UNaccountable: A Reply to Rosa Freedman

13 Pages Posted: 23 Jul 2018 Last revised: 30 Jul 2020

See all articles by Devika Hovell

Devika Hovell

London School of Economics - Law Department

Date Written: June 27, 2018

Abstract

In the literature responding to the problem of sexual violence by UN peacekeepers, scholars have focused on ‘shame’, ‘danger’ and even ‘hope’ as values around which to frame accountability processes. The premise of this article is that the UN’s failure to prevent sexual abuse and exploitation by peacekeepers is primarily a betrayal of trust, such that one of the central roles of accountability processes should be to work to repair and restore trust. Of course, the concept of trust is context specific and can have interpersonal, financial and political manifestations and implications. It also has legal relevance. I argue that trust is foundational to our understanding of the legal authority exercised by UN peacekeepers. In legal terms, we can classify the relationship between UN peacekeepers and the foreign populations over which they exercise authority in the nature of a fiduciary relationship. Because the fiduciary relationship is legal in nature, it generates legal duties, including the duty to account to those over whom it exercises control.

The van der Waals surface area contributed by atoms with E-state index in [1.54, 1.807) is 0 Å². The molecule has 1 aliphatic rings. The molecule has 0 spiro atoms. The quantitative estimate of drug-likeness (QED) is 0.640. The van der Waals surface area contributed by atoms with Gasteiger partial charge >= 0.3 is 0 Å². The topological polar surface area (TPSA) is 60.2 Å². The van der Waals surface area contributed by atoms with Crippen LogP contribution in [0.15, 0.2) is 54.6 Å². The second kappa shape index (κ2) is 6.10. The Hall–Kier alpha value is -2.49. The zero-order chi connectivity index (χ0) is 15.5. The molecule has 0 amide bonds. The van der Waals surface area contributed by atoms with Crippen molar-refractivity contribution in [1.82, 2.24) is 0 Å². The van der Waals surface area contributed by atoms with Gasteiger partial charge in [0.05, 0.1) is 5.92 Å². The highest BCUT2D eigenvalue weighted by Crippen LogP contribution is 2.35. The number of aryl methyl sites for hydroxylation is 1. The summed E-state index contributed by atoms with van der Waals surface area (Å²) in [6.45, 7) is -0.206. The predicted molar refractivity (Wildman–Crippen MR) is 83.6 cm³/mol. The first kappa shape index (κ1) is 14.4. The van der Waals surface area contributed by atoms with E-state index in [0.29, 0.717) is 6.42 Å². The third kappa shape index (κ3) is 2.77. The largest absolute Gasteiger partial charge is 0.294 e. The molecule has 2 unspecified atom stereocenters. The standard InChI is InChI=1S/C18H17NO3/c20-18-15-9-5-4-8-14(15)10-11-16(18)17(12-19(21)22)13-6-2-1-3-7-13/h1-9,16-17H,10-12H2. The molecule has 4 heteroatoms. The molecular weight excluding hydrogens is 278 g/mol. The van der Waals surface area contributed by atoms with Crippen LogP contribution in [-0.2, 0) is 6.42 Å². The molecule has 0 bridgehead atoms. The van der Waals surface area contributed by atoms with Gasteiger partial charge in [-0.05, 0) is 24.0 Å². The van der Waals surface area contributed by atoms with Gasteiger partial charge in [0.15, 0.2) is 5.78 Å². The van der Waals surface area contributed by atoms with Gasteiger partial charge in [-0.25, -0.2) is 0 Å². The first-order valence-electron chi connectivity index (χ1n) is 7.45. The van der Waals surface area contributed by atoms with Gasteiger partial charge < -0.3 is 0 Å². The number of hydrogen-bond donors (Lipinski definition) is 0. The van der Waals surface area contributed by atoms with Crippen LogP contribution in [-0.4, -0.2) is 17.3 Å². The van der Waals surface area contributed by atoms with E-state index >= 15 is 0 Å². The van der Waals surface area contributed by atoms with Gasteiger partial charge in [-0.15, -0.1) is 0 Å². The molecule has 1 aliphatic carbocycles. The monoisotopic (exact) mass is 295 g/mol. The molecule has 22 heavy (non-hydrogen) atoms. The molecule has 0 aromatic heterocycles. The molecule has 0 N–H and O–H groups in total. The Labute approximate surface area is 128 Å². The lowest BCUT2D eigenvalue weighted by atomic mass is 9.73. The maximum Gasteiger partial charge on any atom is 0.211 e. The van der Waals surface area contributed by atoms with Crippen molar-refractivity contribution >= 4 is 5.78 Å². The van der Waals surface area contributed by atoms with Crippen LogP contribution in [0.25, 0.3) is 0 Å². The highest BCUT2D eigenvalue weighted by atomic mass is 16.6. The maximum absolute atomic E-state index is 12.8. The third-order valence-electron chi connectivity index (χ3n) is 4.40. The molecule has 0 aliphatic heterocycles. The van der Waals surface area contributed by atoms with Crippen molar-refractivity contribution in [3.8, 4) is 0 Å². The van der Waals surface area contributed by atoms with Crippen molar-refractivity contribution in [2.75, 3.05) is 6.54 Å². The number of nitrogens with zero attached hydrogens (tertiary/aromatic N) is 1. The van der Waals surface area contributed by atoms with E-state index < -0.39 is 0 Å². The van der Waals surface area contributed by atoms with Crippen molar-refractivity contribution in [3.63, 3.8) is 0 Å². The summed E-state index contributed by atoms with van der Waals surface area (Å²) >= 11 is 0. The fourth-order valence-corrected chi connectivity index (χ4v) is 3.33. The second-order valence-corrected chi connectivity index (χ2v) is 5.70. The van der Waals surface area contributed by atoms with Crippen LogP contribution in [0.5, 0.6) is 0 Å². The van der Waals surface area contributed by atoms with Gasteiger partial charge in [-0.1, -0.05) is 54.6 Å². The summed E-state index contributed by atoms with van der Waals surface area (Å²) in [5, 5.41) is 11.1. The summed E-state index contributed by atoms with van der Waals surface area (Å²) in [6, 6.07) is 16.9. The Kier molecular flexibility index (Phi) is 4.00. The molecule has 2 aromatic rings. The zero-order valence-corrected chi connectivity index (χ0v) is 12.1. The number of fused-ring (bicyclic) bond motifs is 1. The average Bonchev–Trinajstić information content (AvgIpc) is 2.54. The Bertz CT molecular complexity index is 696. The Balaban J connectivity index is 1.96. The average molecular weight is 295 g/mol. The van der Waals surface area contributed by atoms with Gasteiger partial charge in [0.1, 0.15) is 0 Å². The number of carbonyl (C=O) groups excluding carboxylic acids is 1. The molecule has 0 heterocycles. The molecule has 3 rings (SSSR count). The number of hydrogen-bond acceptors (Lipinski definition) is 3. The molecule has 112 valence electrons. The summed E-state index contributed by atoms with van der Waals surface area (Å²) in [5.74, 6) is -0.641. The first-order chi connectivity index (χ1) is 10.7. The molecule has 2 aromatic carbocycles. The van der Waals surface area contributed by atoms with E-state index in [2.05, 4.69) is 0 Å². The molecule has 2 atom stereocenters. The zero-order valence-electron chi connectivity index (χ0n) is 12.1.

Suggested Citation

Hovell, Devika, UNaccountable: A Reply to Rosa Freedman (June 27, 2018). LSE Legal Studies Working Paper No. 13/2018, Available at SSRN: https://ssrn.com/abstract=3204151 or http://dx.doi.org/10.2139/ssrn.3204151

Devika Hovell (Contact Author)

London School of Economics - Law Department ( email )

Houghton Street
London WC2A 2AE, WC2A 2AE
United Kingdom

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